Our friend, Angelica, has the perfect book to recommend, Inkheart, by Cornelia Funke.
Here's what Angelica has to say about Inkheart:
"This is the best book for someone that loves to read about adventure and mystery. I would recommend this book to kids about 10 years and up.It's a little scary, but it can still take you somewhere else! You can also feel thepassion of the character Meggie when she finally meets a very special someone in
a long time. But I can't tell you! You'll have to read the book to find out for yourself! And if you like/love this book, then you can read her other books, Inkspell and coming soon Inkdeath. Enjoy the book!"
Kids and teens: Have you read a good book lately? Your comments could be published in a Feature Friday Youth Services blog. Just click the "Your Feedback" button at the right of this screen and type your comments in the suggestions box.
posted by jtb
Baseball and the 4th of July go together. Read more about the history of baseball in California in these books:
From Asahi to Zebras: Japanese American Baseball in San Jose, California by local author, Ralph Pearce, tells about donkey baseball. From the book “…playing ‘donkey baseball’ at Washington Park in Santa Clara. In donkey baseball, all the fielders except the pitcher and the catcher were required to ride donkeys. A batter would bat normally, but if he got a hit, he had to ride a donkey around the base paths...[some people] had trouble staying on the donkey…[one time] a batter hit to the outfield but the outfielder beat him to first base with the ball because his own donkey would not budge!”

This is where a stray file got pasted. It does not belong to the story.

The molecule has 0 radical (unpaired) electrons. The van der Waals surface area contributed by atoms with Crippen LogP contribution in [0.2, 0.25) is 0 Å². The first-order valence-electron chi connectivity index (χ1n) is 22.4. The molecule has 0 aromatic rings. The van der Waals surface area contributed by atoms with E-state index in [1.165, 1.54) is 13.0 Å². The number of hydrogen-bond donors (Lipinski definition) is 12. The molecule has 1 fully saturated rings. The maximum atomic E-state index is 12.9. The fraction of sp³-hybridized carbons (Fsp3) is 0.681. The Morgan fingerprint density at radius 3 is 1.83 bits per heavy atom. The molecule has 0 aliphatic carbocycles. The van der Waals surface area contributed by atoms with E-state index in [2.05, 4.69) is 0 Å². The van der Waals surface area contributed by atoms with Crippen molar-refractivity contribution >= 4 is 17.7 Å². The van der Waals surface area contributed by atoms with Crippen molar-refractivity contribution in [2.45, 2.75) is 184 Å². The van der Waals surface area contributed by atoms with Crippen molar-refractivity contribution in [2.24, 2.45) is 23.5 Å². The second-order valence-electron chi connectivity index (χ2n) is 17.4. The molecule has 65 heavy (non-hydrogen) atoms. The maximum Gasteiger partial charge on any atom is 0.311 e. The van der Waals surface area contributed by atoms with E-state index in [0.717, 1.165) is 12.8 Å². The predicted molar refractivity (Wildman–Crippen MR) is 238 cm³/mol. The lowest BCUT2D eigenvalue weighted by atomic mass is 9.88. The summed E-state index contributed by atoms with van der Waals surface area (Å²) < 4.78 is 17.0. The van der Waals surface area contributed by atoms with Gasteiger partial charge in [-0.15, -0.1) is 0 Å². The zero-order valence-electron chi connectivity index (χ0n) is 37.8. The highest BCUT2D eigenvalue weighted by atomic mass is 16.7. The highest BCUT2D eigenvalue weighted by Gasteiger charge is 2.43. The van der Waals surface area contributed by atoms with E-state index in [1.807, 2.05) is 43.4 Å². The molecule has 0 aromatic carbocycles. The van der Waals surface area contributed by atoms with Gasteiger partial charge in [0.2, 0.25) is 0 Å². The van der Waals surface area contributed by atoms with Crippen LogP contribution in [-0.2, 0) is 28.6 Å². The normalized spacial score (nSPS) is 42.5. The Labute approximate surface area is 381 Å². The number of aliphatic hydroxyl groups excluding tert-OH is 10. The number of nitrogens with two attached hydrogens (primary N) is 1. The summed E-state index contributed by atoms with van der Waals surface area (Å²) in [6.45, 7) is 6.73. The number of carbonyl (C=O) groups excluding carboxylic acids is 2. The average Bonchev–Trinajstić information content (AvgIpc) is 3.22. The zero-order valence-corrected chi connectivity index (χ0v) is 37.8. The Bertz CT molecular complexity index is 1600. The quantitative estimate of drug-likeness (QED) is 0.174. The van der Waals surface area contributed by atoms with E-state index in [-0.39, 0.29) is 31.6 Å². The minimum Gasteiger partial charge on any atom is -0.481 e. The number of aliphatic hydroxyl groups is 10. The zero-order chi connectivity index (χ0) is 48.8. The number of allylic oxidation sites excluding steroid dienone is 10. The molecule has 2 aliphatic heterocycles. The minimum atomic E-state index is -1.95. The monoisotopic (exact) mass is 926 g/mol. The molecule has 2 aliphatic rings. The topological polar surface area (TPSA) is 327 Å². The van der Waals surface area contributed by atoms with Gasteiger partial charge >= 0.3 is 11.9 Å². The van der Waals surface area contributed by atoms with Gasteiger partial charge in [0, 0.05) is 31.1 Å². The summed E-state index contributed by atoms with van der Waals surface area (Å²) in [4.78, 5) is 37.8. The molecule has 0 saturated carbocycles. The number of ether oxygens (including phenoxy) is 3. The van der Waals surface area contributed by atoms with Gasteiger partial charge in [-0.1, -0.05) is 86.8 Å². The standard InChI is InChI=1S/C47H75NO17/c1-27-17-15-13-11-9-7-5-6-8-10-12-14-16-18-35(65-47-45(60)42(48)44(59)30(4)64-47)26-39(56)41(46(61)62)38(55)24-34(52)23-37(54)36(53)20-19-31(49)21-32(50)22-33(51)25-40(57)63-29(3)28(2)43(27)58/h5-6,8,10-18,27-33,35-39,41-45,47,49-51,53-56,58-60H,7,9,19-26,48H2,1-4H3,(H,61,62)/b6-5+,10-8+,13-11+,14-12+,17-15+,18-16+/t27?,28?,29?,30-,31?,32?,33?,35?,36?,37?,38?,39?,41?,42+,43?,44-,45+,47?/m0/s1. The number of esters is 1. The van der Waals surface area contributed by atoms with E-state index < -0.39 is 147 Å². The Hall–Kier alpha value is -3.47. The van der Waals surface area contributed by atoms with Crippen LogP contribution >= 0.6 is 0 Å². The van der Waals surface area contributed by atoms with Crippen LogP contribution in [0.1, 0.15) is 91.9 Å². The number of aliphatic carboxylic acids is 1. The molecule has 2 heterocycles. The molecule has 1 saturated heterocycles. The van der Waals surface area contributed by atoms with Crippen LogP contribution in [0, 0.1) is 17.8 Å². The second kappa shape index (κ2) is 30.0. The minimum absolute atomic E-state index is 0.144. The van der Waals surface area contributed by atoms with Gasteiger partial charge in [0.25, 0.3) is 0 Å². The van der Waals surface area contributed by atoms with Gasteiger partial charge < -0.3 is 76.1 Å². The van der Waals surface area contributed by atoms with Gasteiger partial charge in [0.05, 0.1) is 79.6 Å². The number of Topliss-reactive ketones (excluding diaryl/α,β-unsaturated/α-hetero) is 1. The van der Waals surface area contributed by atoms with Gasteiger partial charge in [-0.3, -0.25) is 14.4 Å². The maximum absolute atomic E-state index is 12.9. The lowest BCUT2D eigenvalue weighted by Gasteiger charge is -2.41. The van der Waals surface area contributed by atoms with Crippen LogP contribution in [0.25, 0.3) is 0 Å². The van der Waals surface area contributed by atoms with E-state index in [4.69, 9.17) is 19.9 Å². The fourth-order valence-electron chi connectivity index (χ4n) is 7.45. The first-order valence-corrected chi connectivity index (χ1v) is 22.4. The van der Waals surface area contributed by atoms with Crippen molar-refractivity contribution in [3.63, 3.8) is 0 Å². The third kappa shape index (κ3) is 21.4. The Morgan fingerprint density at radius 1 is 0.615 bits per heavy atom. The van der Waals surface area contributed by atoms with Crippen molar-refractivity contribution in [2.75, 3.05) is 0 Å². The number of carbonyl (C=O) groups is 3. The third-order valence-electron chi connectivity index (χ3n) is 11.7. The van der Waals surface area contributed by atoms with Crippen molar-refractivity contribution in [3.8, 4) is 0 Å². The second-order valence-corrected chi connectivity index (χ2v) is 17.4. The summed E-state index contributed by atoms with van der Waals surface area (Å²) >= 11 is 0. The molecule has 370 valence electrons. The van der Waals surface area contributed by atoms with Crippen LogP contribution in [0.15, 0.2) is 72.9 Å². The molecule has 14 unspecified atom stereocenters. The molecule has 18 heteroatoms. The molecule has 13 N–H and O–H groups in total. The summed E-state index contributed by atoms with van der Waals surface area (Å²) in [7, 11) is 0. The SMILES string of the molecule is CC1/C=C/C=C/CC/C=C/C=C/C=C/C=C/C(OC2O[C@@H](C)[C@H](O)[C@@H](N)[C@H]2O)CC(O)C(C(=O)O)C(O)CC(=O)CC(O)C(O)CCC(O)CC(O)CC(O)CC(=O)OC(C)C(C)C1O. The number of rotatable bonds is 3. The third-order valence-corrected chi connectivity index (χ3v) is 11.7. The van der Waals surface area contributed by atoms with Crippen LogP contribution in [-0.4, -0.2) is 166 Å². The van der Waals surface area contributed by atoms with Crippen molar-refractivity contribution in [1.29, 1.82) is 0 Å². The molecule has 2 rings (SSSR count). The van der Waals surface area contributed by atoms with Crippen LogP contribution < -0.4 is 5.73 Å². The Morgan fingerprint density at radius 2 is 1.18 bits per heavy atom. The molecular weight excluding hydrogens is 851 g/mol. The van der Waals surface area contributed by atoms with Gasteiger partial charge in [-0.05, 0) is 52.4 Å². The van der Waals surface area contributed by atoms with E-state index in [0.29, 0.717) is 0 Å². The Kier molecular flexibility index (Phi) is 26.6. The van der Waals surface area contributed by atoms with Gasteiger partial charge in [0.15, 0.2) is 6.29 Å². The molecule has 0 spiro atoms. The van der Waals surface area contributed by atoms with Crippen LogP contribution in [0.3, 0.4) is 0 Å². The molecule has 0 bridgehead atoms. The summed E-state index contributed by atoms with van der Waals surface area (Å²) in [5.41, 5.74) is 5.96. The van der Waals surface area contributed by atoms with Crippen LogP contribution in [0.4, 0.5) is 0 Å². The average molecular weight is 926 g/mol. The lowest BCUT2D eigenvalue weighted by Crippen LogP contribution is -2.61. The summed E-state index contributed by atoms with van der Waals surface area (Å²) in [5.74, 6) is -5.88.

The Golden Game : the Story of California Baseball by Kevin Nelson
Runs, Hits and An Era: The Pacific Coast League, 1908-1958 by Paul Zingg
This photograph is from the City’s Santa Clara Historic Archives, housed at the Headen-Inman House. You can view it and others in the Silicon Valley History Online collection.
Wednesday, July 2, 2008
Not to be outdone, the scientists of CERN (European Organization for Nuclear Research) have spent 25 years creating a device that might accidentally destroy the Earth. Top that rookie!
Why would anyone build something with an “oops factor” of planetary annihilation? Because in order to find out what happened at the Big Bang, you essentially have to recreate it on a much smaller scale. Enter the Large Hadron Collider. The LHC is buried 300 feet below the border of France and Switzerland. Here, protons will be accelerated through a 17 mile long circular tube at 99.9% of the speed of light. Then, living up to its name, they will be collided.
What happens afterwards is anyone’s guess. It is thought that they will find the Higgs Boson, a theoretical particle that is believed to give matter its mass. They may also find that the universe has quite a few more dimensions than previously thought. On the flipside, it could create a black hole that eats the world. Or they may unleash a “strangelet,” another theoretical particle that would turn earth into a "hot dead lump” almost instantaneously.
Recently, CERN released a report stating that the fears of the LHC destroying the world are bunk. The possibility of the doomsday scenarios are extremely slim. In truth though, it's a shame they gave the game away like that. The suspense would have been amazing.